Last weekend's violent "Unite the Right" rally in Charlottesville, Virginia, left three dead and 35 injured. This weekend, Boston officials want to make sure that doesn't happen in their city.
Taking advice from the Southern Poverty Law Center, Boston Mayor Martin Walsh stressed that interacting with the upcoming "Free Speech Rally" might not even be worth it.
"So we're urging everyone to stay away from the Common," Walsh said.
The Boston Police Department is deploying around 500 police officers to the rally. If needed, they can send in at least 100 more.
During a public safety press conference, Police Commissioner William Evans assured members of the community that police would be using video cameras and undercover officers to keep an eye on the rally.
"I want anyone who comes to know that we'll have eyes and ears all over that place" Evans said.
Police have also prohibited items such as firearms, shields, sticks and flag poles from the Boston Common — where the rally is scheduled to be held. All those items were prevalent in Charlottesville.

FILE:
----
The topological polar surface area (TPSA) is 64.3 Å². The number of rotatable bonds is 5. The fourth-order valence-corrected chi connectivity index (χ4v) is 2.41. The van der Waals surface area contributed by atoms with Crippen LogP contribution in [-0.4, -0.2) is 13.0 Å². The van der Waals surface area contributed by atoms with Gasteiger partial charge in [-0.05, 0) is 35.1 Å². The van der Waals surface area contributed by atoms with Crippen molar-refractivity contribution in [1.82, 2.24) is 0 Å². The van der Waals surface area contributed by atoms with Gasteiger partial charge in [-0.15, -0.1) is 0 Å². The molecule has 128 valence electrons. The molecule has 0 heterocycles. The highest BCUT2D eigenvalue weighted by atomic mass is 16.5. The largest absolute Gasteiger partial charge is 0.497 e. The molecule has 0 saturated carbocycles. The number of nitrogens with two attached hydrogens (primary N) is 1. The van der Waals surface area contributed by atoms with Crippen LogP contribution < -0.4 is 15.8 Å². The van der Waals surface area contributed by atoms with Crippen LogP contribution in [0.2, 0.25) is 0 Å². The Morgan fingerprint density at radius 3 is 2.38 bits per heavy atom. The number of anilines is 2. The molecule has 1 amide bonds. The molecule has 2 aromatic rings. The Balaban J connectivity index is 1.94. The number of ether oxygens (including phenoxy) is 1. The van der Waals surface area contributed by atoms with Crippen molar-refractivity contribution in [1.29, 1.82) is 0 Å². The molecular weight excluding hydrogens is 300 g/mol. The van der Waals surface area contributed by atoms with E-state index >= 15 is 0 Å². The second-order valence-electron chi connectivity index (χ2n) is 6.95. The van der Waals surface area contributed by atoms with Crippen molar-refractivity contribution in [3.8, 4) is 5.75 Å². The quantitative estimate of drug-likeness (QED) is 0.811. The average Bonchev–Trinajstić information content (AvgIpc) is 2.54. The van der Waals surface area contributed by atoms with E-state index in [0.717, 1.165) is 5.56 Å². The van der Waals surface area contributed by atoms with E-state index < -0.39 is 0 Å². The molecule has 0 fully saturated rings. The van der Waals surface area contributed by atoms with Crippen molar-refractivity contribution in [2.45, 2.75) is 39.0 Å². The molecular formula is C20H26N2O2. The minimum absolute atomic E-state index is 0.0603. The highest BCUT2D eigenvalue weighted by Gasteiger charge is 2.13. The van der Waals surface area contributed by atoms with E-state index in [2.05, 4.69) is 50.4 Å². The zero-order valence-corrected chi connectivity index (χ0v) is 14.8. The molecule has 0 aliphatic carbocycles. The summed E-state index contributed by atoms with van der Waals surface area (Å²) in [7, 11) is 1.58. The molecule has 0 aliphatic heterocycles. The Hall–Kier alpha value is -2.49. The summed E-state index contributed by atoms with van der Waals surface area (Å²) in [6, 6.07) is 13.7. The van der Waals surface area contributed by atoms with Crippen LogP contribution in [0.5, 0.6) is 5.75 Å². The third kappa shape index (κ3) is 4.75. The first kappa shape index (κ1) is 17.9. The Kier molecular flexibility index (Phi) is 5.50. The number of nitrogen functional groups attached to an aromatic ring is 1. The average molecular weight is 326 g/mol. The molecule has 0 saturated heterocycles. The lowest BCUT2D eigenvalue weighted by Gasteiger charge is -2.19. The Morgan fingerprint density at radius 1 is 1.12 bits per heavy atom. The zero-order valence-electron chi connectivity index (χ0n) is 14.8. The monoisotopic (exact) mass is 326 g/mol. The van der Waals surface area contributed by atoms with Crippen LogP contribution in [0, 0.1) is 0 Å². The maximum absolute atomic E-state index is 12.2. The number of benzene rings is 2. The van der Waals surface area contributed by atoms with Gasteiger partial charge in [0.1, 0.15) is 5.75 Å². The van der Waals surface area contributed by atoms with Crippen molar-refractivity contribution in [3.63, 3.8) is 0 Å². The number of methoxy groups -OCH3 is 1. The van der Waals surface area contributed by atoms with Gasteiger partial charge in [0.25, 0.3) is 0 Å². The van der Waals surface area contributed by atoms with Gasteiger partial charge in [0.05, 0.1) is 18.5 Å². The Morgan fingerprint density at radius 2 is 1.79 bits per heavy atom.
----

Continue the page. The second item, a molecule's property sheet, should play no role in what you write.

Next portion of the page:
These heightened security efforts are starkly different from the efforts used last weekend. In response to the violence of the "Unite the Right" rally, many criticized law enforcement for acting slowly.
Despite the security concerns — and Mayor Walsh's condemnation of the white nationalist movement — the Boston Free Speech Rally has a permit to organize for two hours on Saturday.
For those who are thinking about breaking some rules, Walsh has this message to share:
"if you're looking to start trouble, we're going to out-school you all tomorrow. Don't come to Boston. We don't want you here."